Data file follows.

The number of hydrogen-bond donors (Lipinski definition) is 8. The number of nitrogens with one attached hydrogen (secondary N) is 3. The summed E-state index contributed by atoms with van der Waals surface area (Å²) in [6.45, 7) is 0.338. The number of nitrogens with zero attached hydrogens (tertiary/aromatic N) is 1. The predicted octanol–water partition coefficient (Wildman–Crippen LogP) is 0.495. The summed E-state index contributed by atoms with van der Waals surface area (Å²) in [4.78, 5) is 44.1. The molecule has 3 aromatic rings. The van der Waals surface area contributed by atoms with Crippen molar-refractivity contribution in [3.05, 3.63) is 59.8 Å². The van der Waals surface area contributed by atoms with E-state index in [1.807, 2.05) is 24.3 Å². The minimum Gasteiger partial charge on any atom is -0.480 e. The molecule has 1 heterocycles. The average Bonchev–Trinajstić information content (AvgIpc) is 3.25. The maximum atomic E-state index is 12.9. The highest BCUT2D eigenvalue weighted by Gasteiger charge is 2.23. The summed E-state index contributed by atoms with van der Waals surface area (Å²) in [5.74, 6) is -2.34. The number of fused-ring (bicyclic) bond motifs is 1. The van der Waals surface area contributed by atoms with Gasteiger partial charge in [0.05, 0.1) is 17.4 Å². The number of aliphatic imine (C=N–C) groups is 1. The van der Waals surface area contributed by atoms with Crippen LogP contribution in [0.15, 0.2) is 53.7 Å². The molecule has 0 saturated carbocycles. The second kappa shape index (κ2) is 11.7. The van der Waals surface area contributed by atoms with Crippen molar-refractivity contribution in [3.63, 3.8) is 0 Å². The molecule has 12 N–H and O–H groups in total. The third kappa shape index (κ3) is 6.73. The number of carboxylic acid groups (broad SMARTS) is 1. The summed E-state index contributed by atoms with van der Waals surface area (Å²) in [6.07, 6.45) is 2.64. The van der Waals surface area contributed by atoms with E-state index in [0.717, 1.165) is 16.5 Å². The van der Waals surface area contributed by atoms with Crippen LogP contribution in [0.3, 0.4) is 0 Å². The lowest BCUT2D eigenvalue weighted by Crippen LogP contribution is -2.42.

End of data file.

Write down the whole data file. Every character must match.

The number of hydrogen-bond donors (Lipinski definition) is 8. The number of nitrogens with one attached hydrogen (secondary N) is 3. The summed E-state index contributed by atoms with van der Waals surface area (Å²) in [6.45, 7) is 0.338. The number of nitrogens with zero attached hydrogens (tertiary/aromatic N) is 1. The predicted octanol–water partition coefficient (Wildman–Crippen LogP) is 0.495. The summed E-state index contributed by atoms with van der Waals surface area (Å²) in [4.78, 5) is 44.1. The molecule has 3 aromatic rings. The van der Waals surface area contributed by atoms with Crippen molar-refractivity contribution in [3.05, 3.63) is 59.8 Å². The van der Waals surface area contributed by atoms with E-state index in [1.807, 2.05) is 24.3 Å². The minimum Gasteiger partial charge on any atom is -0.480 e. The molecule has 1 heterocycles. The average Bonchev–Trinajstić information content (AvgIpc) is 3.25. The maximum atomic E-state index is 12.9. The highest BCUT2D eigenvalue weighted by Gasteiger charge is 2.23. The summed E-state index contributed by atoms with van der Waals surface area (Å²) in [5.74, 6) is -2.34. The number of fused-ring (bicyclic) bond motifs is 1. The van der Waals surface area contributed by atoms with Gasteiger partial charge in [0.05, 0.1) is 17.4 Å². The number of aliphatic imine (C=N–C) groups is 1. The van der Waals surface area contributed by atoms with Crippen LogP contribution in [0.15, 0.2) is 53.7 Å². The molecule has 0 saturated carbocycles. The second kappa shape index (κ2) is 11.7. The van der Waals surface area contributed by atoms with Crippen molar-refractivity contribution in [3.63, 3.8) is 0 Å². The molecule has 12 N–H and O–H groups in total. The third kappa shape index (κ3) is 6.73. The number of carboxylic acid groups (broad SMARTS) is 1. The summed E-state index contributed by atoms with van der Waals surface area (Å²) in [6.07, 6.45) is 2.64. The van der Waals surface area contributed by atoms with E-state index in [0.717, 1.165) is 16.5 Å². The van der Waals surface area contributed by atoms with Crippen LogP contribution in [0.3, 0.4) is 0 Å². The lowest BCUT2D eigenvalue weighted by Crippen LogP contribution is -2.42.